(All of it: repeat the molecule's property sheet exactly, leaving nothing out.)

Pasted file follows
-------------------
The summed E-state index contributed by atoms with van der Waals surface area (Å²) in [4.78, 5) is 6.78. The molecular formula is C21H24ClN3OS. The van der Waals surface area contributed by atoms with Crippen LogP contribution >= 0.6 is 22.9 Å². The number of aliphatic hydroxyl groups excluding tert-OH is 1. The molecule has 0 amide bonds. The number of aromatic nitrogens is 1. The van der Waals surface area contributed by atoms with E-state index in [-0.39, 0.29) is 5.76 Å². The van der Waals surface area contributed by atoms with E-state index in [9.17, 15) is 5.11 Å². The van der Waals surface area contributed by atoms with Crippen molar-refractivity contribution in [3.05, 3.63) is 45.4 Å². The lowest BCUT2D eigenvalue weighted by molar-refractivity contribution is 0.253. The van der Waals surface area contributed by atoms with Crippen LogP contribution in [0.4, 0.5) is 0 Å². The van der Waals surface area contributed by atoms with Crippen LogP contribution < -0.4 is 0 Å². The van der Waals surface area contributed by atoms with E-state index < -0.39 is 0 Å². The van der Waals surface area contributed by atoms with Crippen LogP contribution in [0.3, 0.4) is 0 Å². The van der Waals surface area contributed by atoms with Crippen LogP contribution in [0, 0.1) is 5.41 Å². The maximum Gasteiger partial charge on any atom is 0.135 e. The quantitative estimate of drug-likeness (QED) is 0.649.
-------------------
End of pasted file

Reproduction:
The summed E-state index contributed by atoms with van der Waals surface area (Å²) in [4.78, 5) is 6.78. The molecular formula is C21H24ClN3OS. The van der Waals surface area contributed by atoms with Crippen LogP contribution >= 0.6 is 22.9 Å². The number of aliphatic hydroxyl groups excluding tert-OH is 1. The molecule has 0 amide bonds. The number of aromatic nitrogens is 1. The van der Waals surface area contributed by atoms with E-state index in [-0.39, 0.29) is 5.76 Å². The van der Waals surface area contributed by atoms with E-state index in [9.17, 15) is 5.11 Å². The van der Waals surface area contributed by atoms with Crippen molar-refractivity contribution in [3.05, 3.63) is 45.4 Å². The lowest BCUT2D eigenvalue weighted by molar-refractivity contribution is 0.253. The van der Waals surface area contributed by atoms with Crippen LogP contribution in [0.4, 0.5) is 0 Å². The van der Waals surface area contributed by atoms with Crippen LogP contribution < -0.4 is 0 Å². The van der Waals surface area contributed by atoms with E-state index < -0.39 is 0 Å². The van der Waals surface area contributed by atoms with Crippen LogP contribution in [0.3, 0.4) is 0 Å². The van der Waals surface area contributed by atoms with Crippen LogP contribution in [0, 0.1) is 5.41 Å². The maximum Gasteiger partial charge on any atom is 0.135 e. The quantitative estimate of drug-likeness (QED) is 0.649.